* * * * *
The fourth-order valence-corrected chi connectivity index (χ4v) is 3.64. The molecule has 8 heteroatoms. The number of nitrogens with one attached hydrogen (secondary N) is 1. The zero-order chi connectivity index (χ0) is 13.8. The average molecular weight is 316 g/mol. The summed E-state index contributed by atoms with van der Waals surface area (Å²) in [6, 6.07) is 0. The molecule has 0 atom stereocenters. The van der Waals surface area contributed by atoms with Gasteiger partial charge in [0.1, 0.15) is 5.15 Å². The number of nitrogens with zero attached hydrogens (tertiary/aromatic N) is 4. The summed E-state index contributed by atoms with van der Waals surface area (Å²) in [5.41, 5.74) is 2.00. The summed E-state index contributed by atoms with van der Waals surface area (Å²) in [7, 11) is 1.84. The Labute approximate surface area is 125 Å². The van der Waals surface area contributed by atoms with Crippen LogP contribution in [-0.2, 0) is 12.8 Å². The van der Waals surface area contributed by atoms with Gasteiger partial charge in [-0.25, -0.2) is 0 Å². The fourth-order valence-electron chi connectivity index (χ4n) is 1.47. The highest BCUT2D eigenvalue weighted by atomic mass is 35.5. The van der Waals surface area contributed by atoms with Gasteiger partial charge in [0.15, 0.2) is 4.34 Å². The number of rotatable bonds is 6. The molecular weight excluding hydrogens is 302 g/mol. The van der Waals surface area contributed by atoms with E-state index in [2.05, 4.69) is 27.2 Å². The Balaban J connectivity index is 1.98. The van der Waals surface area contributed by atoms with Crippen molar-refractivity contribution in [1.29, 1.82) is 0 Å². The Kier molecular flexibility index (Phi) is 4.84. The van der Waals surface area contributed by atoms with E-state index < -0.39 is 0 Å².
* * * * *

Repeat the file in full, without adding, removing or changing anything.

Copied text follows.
The fourth-order valence-corrected chi connectivity index (χ4v) is 3.64. The molecule has 8 heteroatoms. The number of nitrogens with one attached hydrogen (secondary N) is 1. The zero-order chi connectivity index (χ0) is 13.8. The average molecular weight is 316 g/mol. The summed E-state index contributed by atoms with van der Waals surface area (Å²) in [6, 6.07) is 0. The molecule has 0 atom stereocenters. The van der Waals surface area contributed by atoms with Gasteiger partial charge in [0.1, 0.15) is 5.15 Å². The number of nitrogens with zero attached hydrogens (tertiary/aromatic N) is 4. The summed E-state index contributed by atoms with van der Waals surface area (Å²) in [5.41, 5.74) is 2.00. The summed E-state index contributed by atoms with van der Waals surface area (Å²) in [7, 11) is 1.84. The Labute approximate surface area is 125 Å². The van der Waals surface area contributed by atoms with Crippen LogP contribution in [-0.2, 0) is 12.8 Å². The van der Waals surface area contributed by atoms with Gasteiger partial charge in [-0.25, -0.2) is 0 Å². The fourth-order valence-electron chi connectivity index (χ4n) is 1.47. The highest BCUT2D eigenvalue weighted by atomic mass is 35.5. The van der Waals surface area contributed by atoms with Gasteiger partial charge in [0.15, 0.2) is 4.34 Å². The number of rotatable bonds is 6. The molecular weight excluding hydrogens is 302 g/mol. The van der Waals surface area contributed by atoms with E-state index in [2.05, 4.69) is 27.2 Å². The Balaban J connectivity index is 1.98. The van der Waals surface area contributed by atoms with Crippen molar-refractivity contribution in [1.29, 1.82) is 0 Å². The Kier molecular flexibility index (Phi) is 4.84. The van der Waals surface area contributed by atoms with E-state index < -0.39 is 0 Å².